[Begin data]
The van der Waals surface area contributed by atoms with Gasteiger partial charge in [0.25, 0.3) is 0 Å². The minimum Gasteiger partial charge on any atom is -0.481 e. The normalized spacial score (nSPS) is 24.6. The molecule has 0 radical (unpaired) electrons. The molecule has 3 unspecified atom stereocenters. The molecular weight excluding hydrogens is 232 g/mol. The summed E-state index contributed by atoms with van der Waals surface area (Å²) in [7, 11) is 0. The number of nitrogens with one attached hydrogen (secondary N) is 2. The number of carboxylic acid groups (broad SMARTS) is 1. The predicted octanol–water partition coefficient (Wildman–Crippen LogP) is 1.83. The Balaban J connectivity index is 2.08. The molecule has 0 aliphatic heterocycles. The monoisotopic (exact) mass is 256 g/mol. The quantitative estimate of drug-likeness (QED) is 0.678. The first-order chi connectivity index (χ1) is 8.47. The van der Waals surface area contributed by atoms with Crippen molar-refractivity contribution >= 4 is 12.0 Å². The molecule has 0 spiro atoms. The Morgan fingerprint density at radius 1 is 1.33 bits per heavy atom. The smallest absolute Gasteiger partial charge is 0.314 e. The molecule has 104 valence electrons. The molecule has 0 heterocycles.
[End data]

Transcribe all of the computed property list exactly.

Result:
The van der Waals surface area contributed by atoms with Gasteiger partial charge in [0.25, 0.3) is 0 Å². The minimum Gasteiger partial charge on any atom is -0.481 e. The normalized spacial score (nSPS) is 24.6. The molecule has 0 radical (unpaired) electrons. The molecule has 3 unspecified atom stereocenters. The molecular weight excluding hydrogens is 232 g/mol. The summed E-state index contributed by atoms with van der Waals surface area (Å²) in [7, 11) is 0. The number of nitrogens with one attached hydrogen (secondary N) is 2. The number of carboxylic acid groups (broad SMARTS) is 1. The predicted octanol–water partition coefficient (Wildman–Crippen LogP) is 1.83. The Balaban J connectivity index is 2.08. The molecule has 0 aliphatic heterocycles. The monoisotopic (exact) mass is 256 g/mol. The quantitative estimate of drug-likeness (QED) is 0.678. The first-order chi connectivity index (χ1) is 8.47. The van der Waals surface area contributed by atoms with Crippen molar-refractivity contribution >= 4 is 12.0 Å². The molecule has 0 spiro atoms. The Morgan fingerprint density at radius 1 is 1.33 bits per heavy atom. The smallest absolute Gasteiger partial charge is 0.314 e. The molecule has 104 valence electrons. The molecule has 0 heterocycles.